The House bill, authored by Massachusetts Representative Barney Frank, the chairman of the House Financial Services Committee, is carefully tailored to marginally reduce the flood of home loan defaults and foreclosures, at a minimal cost to the government, so as to stabilize the housing market and stem the losses suffered by banks and financial institutions from the collapse of subprime mortgage-backed securities.

The main provision of the House bill calls for the Federal Housing Administration (FHA) to guarantee up to $300 billion in refinanced home loans. Home owners with subprime and adjustable rate mortgages, who demonstrated their ability to pay off a refinanced loan, would have the principle on their loans reduced and the debt converted to a thirty-year, fix-rate mortgage, resulting in lower monthly payments.

Home owners who received refinanced mortgages and subsequently sold their homes would be forced, under the plan, to pay the government a portion of the profit, if any, they made from the sale.

The plan is entirely voluntary, i.e., banks and mortgage lenders would have the option to accept a reduction in the principal on troubled loans in return for a federal guarantee on the refinanced mortgages. Any losses from defaulted FHA-backed loans would be borne by the federal government, not the banks or mortgage lenders.

No bank or mortgage lender would be required to participate in the plan, and the financial firms would decide which, if any, loans they refinanced in return for a government guarantee against losses. As a result, mortgage companies and banks that decide to participate will “cherry pick” the loans they refinance, choosing from among the loans which qualify under the terms of the bill only those they believe most likely to default.

A major goal of the plan is to reduce the rising number of homes that are “underwater”—worth less on the market than the outstanding debt owed to the mortgage provider. Estimates of the current number of such home-owning families in the US vary between 4 million (roughly one in 12 families with mortgages) and 10 million. With home prices expected to fall another 15 percent over the next two years, Moody’s predicts that by early 2009 nearly one in four, or 12 million, homeowners will be underwater.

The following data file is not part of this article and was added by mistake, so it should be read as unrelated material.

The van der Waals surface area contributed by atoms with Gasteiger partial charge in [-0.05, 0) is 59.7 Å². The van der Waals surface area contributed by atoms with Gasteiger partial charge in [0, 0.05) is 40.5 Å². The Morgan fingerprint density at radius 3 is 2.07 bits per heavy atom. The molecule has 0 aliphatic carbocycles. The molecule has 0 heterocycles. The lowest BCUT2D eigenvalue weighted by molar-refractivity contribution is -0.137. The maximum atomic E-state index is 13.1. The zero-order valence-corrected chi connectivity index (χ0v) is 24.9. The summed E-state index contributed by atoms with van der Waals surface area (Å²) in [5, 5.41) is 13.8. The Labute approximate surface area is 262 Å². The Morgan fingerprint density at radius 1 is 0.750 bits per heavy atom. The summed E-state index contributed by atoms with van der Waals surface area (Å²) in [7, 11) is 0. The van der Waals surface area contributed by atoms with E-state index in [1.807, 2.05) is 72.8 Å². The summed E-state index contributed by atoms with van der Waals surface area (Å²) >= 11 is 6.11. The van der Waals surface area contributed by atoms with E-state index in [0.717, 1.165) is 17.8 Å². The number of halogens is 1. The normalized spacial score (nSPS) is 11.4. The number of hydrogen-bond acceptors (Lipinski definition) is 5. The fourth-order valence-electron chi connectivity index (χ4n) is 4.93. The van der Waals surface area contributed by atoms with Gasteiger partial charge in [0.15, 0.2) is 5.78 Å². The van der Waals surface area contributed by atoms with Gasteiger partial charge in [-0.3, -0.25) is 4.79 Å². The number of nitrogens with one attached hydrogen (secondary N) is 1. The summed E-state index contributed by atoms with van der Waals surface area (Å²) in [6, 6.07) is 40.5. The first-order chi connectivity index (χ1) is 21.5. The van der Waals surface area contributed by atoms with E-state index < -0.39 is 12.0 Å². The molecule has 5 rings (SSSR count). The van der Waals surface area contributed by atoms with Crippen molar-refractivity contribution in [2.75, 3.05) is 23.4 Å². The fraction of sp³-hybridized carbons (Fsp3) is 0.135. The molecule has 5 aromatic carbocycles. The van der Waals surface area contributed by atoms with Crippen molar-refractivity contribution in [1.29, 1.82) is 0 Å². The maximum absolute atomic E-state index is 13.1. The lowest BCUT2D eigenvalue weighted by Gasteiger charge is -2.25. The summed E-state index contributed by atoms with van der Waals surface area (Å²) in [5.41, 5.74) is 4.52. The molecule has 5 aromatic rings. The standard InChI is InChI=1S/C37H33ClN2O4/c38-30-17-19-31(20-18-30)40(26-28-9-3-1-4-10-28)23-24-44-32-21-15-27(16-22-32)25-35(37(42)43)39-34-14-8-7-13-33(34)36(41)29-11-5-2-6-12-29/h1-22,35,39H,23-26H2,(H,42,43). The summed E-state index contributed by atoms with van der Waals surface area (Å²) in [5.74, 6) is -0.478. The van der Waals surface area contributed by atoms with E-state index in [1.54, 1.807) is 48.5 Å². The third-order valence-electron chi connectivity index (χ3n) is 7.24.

It is generally believed that the credit squeeze and resulting banking crisis can be overcome only if and when the housing market stabilizes and home prices stop falling.

Congressman Frank had said his bill would provide relief to between 1.5 million and 2 million distressed home owners over the next five years. However, the Congressional Budget Office (CBO) last week released an estimate that concluded the measure would help a maximum of 500,000 home owners. With 1.5 million families already in foreclosure as of January, and another 2.8 million likely to face foreclosure over the next four years, according to the CBO, the House bill stands to help only 8.6 percent of foreclosure victims.

It does nothing to help those who have already had their homes foreclosed, or block banks and mortgage lenders from carrying out new foreclosures. Last week, RealtyTrac, a firm that tracks defaults and foreclosures, reported that foreclosure filings rose by more than 112 percent in the first three months of 2008 over last year. Lenders are currently filing foreclosure proceedings against more than 7,000 home owners a day.

The CBO explained that of the 9 million home owners who hold subprime or other high-interest mortgages, “most would mot be refinanced under the proposed program.” Some 40 percent, it noted, have second liens on their homes, and the holders of these loans are unlikely to agree to forgive a portion of the debt. Other borrowers will not be aware of the program, and still others will be unable to afford even a cheaper loan because of “a significant event, such as job loss, illness, divorce or death.”

Of the approximately 1.4 million remaining subprime borrowers, according to the CBO, less than 40 percent are likely to find their primary lenders willing to participate in the plan.